8 The ICA Conference


Doctrines on their own, modernist or otherwise, did not count as much as the experience of seeing paintings first-hand. I saw how the space in front of a Newman or Still, projecting or radiating from it, could work on the spectator. I had seen de Kooning, Stella, and others in exhibitions in London, but it was the sheer scale and confidence of New York painting at MOMA that was the real challenge: the flattenedout picture plane, defiantly being nothing but ‘itself’. How could you go back in history to the vague and allusive stew of past styles, back to undisciplined and freeform abstraction? That was my dilemma. What infuriated the anti-modernists was the all-grey monochrome. It denied everything ‘human’. All this came to a head in 1978, in a packed conference at the ICA, ‘The Crisis in British Art’. I was called in at the last minute, replacing John Hoyland, to speak on behalf of ‘Formalist Modernism’. I wasn’t sure what that was, and probably would not have agreed with it, but someone had to hold the line against what I saw as arrant philistinism. Modernism was in the dock, and that just wasn’t right.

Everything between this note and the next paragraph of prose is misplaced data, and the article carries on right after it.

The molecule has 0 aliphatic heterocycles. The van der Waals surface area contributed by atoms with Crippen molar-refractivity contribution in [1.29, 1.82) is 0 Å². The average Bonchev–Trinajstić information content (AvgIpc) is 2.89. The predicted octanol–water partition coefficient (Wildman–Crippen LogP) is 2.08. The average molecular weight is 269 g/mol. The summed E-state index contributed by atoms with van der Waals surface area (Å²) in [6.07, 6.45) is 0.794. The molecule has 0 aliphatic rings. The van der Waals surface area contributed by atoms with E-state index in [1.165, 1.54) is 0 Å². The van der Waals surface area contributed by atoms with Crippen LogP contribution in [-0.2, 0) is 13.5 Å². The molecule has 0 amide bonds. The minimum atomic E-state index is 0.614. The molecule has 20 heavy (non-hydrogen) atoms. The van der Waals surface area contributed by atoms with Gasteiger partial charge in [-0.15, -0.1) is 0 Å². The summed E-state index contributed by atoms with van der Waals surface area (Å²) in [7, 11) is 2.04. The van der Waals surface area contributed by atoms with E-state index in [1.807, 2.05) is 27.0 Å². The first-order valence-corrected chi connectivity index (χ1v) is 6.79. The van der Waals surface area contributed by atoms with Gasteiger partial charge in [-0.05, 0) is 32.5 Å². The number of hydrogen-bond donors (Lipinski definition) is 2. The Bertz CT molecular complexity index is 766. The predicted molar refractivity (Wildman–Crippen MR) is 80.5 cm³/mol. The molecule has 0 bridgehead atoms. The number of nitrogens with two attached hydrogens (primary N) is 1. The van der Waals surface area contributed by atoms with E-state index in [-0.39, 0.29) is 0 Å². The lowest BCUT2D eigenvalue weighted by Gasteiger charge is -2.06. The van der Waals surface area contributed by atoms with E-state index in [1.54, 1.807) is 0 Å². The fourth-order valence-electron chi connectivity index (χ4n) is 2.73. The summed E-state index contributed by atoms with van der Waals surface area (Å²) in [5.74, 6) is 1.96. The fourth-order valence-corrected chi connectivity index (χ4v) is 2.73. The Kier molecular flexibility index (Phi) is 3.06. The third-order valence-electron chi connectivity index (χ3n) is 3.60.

It was an ordeal. I was making the case for tolerance, for the open spirit of modern painting in all its variety, amidst all this vengeful hostility. I had a couple of days to prepare a speech, and worked on it through the nights. There were angry voices on every side, but it was hard to find a common cause. Was this the revolt of the neglected and put-upon figurative painters? Was it conceptual art relaunched as hard-core ideology? Marxist? Feminist? There were calls for stern Social Realism, Mexican-style murals on railway bridges, for life drawing, for English neoromantics rising up against American cultural imperialism. Modernism was to blame: here was something we could blame without fear of reprisals, we could sneer and ridicule its pretensions, without exposing our own shortcomings, a shot of well-earned self-righteousness, adrenaline for the jaded art world.